Bearing Witness and Forging New Alliances

beraing witness

The unmarked grave (photo by author)

Swati Parashar

It is International Women’s Day yet again and lunches, dinners, speeches, rebukes and achievements of women galore are visible from across the world. It is indeed a wonderful feeling to be part of a wider transnational feminist community that not only reflects on the histories of feminist struggles everywhere but also is willing to concede that we have a long way to go. We need to celebrate several milestones that the women’s movement has achieved in many spaces but also realise that our battles need to intensify and new strategies and alliances must be forged.

Gender justice and equal rights for women, LGBTQ people are not realised at specific historical moments alone when certain laws and policies come into existence. These are continuous and everyday negotiations that happen over generations as we bear witness to the gender injustices and violence that get normalised. One can bear witness to oppressions in many ways that can lead to productive feminist activism. Bearing witness is intimate, disturbing and helps us cohabit affective spaces that we would not have otherwise. It allows us a chance to feel empathy and can be genuinely transformative for those of us bearing witness and for the multitude of relationships forged within that space.

Living in India again, I feel the importance of bearing witness every moment as I traverse through the wide landscape of inequalities and injustices on a daily basis. Women and girls as victims and survivors of sexual violence; domestic violence and drudgery; economic enslavement of women; lack of reproductive rights; people of alternative sexual orientations who must struggle for survival amidst daily assault on their identity; women barred from access to religious and spiritual spaces; female foeticide and women murdered for witchcraft, dowry and for spurning men’s attention and advances. There is not a single day when I do not see something along these lines reported in the national or vernacular media. It is confronting and depressing even as I wonder if somehow we have become desensitised to the violence around us, outside us and even within us. Ironically, there is something more profound we have borne witness to over the years; women’s movements have been non-violent in the face of most difficult challenges and backlash.

We have a responsibility to bear witness to the oppression and violence around us. This is important so that in the face of those arguments of ‘normalcy’ we can share experiences of pain, loss, hope and survival. Amidst all the debates and celebrations today, I am reminded of that fresh unmarked grave (or the sight of hasty cremation) in my village I saw in January 2016 which had a Tulsi (Indian basil) planted on it. The Tulsi perhaps was bearing witness to the young married woman whose life had ended when she consumed poison either on her own, or was forced to do so because of the dishonour/shame she brought to herself, her family and community. There was no inquest, no police investigation, no social outrage, no curiosity about the events that had brutally ended two lives (the woman and that of the young man she had apparently had a relationship with). There are thousands of such women (and men) whose lives don’t matter, countless women who have no names, no identity, no freedom and no future.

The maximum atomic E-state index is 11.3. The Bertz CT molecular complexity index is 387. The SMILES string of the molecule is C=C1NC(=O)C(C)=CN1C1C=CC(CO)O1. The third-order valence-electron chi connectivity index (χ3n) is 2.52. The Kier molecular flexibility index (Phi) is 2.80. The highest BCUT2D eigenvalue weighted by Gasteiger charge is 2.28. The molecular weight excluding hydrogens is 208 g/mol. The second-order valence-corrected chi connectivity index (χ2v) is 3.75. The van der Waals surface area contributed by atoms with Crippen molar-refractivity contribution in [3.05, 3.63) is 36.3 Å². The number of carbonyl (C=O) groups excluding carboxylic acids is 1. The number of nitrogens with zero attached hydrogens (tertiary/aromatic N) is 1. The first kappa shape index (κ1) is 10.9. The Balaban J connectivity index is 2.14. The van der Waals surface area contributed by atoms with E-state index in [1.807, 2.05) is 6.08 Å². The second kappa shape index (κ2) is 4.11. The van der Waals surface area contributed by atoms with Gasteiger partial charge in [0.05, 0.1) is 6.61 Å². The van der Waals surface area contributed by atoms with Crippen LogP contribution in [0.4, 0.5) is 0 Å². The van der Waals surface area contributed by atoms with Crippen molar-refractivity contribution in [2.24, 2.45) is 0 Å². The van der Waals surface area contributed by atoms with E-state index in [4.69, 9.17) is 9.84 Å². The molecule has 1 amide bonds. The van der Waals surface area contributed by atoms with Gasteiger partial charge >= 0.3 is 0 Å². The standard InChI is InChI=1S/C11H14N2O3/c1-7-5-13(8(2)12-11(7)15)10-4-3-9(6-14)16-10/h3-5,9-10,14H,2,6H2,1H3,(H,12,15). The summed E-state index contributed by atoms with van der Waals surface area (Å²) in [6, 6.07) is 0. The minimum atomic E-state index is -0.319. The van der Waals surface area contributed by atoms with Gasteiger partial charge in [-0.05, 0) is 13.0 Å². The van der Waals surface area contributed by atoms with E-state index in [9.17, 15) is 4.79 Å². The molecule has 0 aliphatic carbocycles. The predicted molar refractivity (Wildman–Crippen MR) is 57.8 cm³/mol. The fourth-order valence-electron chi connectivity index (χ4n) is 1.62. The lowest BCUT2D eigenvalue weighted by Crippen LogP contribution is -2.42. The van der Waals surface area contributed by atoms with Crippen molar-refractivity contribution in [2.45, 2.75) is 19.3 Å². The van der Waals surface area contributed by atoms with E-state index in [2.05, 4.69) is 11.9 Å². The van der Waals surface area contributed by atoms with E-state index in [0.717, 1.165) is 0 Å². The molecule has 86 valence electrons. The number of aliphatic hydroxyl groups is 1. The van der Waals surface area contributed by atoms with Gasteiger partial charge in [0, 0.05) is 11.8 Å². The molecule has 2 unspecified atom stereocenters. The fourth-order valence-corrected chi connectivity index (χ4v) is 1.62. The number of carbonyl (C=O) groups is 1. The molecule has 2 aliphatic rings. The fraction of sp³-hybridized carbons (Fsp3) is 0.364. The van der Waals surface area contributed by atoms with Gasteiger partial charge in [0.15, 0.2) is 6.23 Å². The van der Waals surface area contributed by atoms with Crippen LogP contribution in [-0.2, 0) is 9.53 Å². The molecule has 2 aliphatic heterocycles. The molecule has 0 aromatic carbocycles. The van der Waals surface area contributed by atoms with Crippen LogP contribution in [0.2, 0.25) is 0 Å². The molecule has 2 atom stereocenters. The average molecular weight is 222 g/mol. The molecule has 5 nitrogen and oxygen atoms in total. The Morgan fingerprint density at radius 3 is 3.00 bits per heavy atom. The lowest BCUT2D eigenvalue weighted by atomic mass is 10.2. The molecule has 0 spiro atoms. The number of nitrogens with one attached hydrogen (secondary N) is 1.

To the wonderful transnational feminist movement I say, our struggles are different but our goals one and we have to work harder to realise that; we have to work on vocabularies that are inclusive and accessible to all. To my Indian friends and colleagues, we need an ever-evolving feminist politics of anger and hope; we need more solidarity which recognises differences and forge new alliances. More importantly, we need to look beyond what we see and hear; we need to travel to those places, which are not visible on our feminist geographies.

What better way to leave us with these thoughts than to invoke the words of the great poet-lyricist, Sahir Ludhianvi whose birth anniversary we mark on International Women’s Day.

Jis subah ki khaatir jug jug se, ham sab mar mar kar jeete hain

jis subah ke amrit ki dhun mein ham zaher ke pyaale peete hain

vo subah na aayee aaj magar, vo subah kabhi to aayegii.

The dawn for which we die every day; the dawn for whose nectar we drink poison now; we did not see that dawn today; that dawn will come someday.

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